Long Term Demand Forecasting for Cost Benefit Analysis



Long Term Demand Forecasting for Cost Benefit Analysis

Authors

Margot Finley, Arup, Richard Batley, Institute for Transport Studies, University of Leeds

Description

This paper summarises research into long term demand forecasting for transport schemes for use in economic appraisal. It covers issues of uncertainty, demand capping, the profile of benefits and the validity of transport modelling methodologies.

Abstract

Long term demand forecasts are often produced for proposed new infrastructure in order to estimate the economic benefits that might be realised. This paper explores the challenges associated with forecasting demand far into the future (say, 50+ years) in the context of undertaking cost benefit analysis. It considers the ‘profiling of benefits’ between the first modelled demand year and the final modelled year (say, years 0-30), and the extrapolation of benefits beyond the final modelled year (years 30-50+) including what factors drive this long term growth.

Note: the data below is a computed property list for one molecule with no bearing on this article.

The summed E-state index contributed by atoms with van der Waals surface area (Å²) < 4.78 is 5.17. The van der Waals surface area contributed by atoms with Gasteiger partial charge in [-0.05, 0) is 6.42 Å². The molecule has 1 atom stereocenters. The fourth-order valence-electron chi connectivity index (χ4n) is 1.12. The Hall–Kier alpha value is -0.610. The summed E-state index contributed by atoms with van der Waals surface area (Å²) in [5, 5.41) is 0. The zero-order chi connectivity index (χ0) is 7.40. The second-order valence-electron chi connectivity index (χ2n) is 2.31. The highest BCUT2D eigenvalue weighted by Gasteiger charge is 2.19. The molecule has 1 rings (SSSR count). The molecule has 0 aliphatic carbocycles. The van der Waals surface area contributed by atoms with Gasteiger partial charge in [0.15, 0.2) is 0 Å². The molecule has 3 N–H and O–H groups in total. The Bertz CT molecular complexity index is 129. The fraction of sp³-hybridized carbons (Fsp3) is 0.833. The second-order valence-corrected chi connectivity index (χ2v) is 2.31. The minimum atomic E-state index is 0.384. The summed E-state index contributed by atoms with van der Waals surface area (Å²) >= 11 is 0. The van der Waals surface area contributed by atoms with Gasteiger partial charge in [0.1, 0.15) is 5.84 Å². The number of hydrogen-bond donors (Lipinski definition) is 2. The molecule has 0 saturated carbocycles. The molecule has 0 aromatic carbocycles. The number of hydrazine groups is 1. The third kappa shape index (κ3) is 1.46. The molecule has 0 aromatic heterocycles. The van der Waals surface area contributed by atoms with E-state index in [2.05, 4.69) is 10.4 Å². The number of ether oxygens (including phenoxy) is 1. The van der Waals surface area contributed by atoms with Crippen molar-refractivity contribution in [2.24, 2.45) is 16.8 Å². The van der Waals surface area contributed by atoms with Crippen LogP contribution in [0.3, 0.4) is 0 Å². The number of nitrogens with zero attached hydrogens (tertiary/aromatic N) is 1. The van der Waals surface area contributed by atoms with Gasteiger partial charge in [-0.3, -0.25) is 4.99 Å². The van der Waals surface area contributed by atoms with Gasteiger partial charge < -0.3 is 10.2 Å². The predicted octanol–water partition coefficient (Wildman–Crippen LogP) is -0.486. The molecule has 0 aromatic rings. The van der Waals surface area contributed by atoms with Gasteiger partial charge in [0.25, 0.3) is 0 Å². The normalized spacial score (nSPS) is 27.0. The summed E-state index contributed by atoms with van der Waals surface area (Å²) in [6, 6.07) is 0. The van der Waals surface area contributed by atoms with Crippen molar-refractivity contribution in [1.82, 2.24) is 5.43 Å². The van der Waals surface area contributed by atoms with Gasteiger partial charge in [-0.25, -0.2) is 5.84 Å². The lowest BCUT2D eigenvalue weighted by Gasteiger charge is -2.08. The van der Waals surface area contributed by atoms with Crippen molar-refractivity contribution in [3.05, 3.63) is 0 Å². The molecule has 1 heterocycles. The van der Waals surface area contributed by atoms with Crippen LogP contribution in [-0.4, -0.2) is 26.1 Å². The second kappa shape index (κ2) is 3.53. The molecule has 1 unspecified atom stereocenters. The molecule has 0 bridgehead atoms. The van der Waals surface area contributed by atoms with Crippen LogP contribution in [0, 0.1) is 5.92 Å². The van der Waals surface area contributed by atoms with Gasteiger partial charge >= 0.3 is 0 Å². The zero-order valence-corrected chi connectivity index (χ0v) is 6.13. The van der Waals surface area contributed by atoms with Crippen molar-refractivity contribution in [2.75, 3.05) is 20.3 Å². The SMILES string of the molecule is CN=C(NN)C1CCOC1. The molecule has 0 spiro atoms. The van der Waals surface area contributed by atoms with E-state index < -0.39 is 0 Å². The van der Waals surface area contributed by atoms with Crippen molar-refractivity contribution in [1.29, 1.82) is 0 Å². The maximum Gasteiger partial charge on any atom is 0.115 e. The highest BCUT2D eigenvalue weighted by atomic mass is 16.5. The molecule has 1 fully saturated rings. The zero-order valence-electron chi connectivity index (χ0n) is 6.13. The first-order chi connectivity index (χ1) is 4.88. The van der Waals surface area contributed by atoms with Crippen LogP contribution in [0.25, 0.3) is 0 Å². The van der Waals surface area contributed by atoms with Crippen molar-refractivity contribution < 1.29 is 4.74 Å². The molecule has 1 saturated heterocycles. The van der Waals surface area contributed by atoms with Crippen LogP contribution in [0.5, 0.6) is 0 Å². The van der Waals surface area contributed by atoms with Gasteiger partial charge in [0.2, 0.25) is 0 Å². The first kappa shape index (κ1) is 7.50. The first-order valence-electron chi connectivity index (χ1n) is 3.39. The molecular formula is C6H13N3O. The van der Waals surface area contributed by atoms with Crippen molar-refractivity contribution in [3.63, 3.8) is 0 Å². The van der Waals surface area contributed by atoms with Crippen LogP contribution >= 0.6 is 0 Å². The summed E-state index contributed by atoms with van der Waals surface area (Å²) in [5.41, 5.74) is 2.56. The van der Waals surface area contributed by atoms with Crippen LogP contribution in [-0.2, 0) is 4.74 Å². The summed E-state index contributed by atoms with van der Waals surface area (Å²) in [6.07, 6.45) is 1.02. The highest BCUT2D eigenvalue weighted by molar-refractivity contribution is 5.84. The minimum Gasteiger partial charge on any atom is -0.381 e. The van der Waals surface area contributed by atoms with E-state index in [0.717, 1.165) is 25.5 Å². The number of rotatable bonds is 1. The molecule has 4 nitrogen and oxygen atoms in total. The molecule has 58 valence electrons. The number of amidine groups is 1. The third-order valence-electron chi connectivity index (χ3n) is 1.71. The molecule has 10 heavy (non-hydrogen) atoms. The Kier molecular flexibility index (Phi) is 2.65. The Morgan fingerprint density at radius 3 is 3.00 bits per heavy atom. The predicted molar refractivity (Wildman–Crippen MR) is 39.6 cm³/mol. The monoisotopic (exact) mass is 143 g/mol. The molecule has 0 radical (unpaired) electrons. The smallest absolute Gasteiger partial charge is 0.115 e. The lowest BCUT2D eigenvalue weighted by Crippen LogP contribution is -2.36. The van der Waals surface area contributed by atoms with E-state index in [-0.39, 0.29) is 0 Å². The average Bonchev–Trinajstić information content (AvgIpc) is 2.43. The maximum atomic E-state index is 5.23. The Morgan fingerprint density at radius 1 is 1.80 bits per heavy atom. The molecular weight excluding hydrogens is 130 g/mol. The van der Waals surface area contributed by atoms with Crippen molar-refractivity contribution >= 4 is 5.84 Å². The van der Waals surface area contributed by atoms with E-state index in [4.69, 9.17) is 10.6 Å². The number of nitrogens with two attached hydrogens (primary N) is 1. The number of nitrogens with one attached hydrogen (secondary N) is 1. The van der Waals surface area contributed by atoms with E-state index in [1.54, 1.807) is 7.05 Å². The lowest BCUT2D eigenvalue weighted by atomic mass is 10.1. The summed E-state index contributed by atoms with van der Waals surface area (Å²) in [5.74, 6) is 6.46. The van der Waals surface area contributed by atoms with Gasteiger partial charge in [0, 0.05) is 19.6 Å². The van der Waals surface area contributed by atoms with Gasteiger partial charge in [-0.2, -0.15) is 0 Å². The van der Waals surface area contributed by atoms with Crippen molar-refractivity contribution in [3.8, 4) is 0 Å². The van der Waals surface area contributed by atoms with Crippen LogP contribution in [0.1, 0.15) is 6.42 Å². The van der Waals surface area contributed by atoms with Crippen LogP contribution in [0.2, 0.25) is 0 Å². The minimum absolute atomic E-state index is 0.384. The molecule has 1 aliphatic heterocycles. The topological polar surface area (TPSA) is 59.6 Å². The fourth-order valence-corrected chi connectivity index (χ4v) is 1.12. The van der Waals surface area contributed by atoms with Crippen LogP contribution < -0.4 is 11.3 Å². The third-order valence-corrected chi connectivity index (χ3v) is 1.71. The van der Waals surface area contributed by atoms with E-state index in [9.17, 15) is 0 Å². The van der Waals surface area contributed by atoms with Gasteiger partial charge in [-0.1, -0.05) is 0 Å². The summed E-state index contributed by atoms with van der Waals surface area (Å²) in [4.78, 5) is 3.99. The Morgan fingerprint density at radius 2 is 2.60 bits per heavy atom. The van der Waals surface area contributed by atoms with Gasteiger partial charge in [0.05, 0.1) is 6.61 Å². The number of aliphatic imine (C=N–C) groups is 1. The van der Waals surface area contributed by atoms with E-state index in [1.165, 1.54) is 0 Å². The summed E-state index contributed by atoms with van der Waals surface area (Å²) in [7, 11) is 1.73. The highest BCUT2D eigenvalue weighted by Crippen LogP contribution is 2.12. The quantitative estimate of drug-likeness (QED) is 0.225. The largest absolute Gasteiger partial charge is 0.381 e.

The paper explores the validity of several variants of transport demand models – including multi-modal and elasticity-based models for a number of modes – in developing long term demand forecasts, and considers the practicalities of implementing these models within projects (for example, how does one define the do-minimum many years hence?). Uncertainty is a key concept here, as is market saturation, and the fact that road and rail infrastructure has a limited capacity. The practice of ‘capping’ demand forecasts after a particular number of years is also explored. The paper reviews alternative rationales for this practice, including the aforementioned phenomena of uncertainty, saturation, and capacity.

In developing these areas of interest, the paper employs a range of techniques including review of demand theory and methods, review of previous demand modelling studies, and new empirical testing using a range of practical case studies. The paper draws on a mix of theory and practice.

This paper draws upon work undertaken by Arup and ITS Leeds for the Department for Transport in the UK.

Publisher

Association for European Transport